CHICAGO — Former Gov. Pat Quinn, known for seeking just about every elected office to be had in Illinois, is not jumping into the crowded 2023 Chicago mayoral race.
The perennial politico made the announcement about 10 minutes into his nearly 40-minute-long press conference Thursday at Hotel Allegro, 171 W. Randolph St. He also said he has not decided who he’ll endorse in next year’s election.
This left many reporters wondering why they were at a press conference at all.
Quinn said instead of running for office, he’ll continue to push for more citizen-backed referendums, including the mayoral term limit he has been fighting for since 2018.
“I went all over our city, every side of our city, and I know there are some aspirants for mayor who think I’m too old. But I don’t think my ideas are old. I think my ideas are what the people want,” Quinn said.
“I want to organize. Early to bed, early to rise, work like hell, and organize,” Quinn said. “And the bottom line is to make the will of the people the law of the land.”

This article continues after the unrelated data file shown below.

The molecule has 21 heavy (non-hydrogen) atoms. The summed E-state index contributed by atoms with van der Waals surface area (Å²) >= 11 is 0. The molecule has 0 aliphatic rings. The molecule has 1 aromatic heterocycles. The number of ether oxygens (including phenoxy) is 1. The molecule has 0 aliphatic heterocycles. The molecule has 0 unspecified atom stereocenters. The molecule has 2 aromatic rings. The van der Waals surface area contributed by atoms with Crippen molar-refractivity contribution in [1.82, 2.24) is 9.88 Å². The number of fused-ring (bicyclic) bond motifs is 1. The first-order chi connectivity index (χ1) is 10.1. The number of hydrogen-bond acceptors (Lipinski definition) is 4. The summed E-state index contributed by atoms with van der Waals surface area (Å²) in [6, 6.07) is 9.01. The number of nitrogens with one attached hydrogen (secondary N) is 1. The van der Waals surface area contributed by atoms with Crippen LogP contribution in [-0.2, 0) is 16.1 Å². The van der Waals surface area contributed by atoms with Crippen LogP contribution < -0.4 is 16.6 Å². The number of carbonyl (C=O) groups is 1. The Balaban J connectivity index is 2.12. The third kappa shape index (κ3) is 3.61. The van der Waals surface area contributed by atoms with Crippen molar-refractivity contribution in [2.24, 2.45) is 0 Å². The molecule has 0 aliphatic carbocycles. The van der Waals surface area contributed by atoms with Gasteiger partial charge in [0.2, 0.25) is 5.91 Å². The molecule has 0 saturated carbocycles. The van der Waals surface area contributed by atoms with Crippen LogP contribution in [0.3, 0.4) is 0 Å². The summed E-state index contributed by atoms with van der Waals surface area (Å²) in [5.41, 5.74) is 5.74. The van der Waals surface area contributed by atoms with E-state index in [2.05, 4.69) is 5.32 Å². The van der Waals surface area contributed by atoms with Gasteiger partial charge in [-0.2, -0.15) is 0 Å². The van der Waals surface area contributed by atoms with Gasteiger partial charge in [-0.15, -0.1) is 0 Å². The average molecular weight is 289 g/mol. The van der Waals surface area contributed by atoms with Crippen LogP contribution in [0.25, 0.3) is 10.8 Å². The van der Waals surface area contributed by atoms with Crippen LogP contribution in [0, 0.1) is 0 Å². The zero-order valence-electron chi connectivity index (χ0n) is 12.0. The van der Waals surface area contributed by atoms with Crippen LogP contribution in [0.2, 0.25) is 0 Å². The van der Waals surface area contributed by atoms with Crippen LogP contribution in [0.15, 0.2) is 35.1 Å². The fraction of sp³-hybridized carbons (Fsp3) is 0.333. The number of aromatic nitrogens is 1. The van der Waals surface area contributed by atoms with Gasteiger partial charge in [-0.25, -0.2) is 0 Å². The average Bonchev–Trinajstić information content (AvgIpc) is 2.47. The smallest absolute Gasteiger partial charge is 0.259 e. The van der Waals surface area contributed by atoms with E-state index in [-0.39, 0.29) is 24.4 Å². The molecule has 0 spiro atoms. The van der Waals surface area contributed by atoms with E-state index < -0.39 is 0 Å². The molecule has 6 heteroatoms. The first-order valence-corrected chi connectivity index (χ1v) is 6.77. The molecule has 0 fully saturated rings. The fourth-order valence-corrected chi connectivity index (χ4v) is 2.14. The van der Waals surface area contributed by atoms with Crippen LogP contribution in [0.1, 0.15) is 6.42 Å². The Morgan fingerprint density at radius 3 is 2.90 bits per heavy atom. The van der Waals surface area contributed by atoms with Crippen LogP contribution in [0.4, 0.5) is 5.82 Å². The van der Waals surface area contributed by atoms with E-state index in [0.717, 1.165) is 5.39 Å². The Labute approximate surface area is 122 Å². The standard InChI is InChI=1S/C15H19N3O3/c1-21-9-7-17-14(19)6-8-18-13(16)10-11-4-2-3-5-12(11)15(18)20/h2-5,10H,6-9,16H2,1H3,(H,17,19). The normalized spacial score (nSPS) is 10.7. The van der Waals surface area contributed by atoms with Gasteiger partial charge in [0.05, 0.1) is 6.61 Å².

Mayor Lori Lightfoot is seeking reelection in the Feb. 28 race and faces a slew of challengers. Already in the race are congressman Jesus “Chuy” García, Alds. Sophia King, Roderick Sawyer and Raymond Lopez. Paul Vallas, the former CPS CEO and a repeat mayoral contender, has joined the race, as has state Rep. Kam Buckner and Cook County Commissioner Brandon Johnson. Businessman and philanthropist Willie Wilson is running, as is community activist Ja’Mal Green.
Quinn said he’s spoken with all of the mayoral candidates on a variety of topics but hasn’t decided who he’ll support.
“[Lightfoot] will have a stern contest, and whoever wins, we’ll have to get behind them,” Quinn said. “And hopefully they’ll see the possibilities and the goodness of letting more people in Chicago have the right to vote on referendum issues that the people can petition.”
Quinn served as Illinois governor from 2009-2015, ascending to the role after former Gov. Rod Blagojevich was impeached and removed from office. Despite being a fixture on statewide election ballots, the Chicago native has never run for mayor of his hometown.
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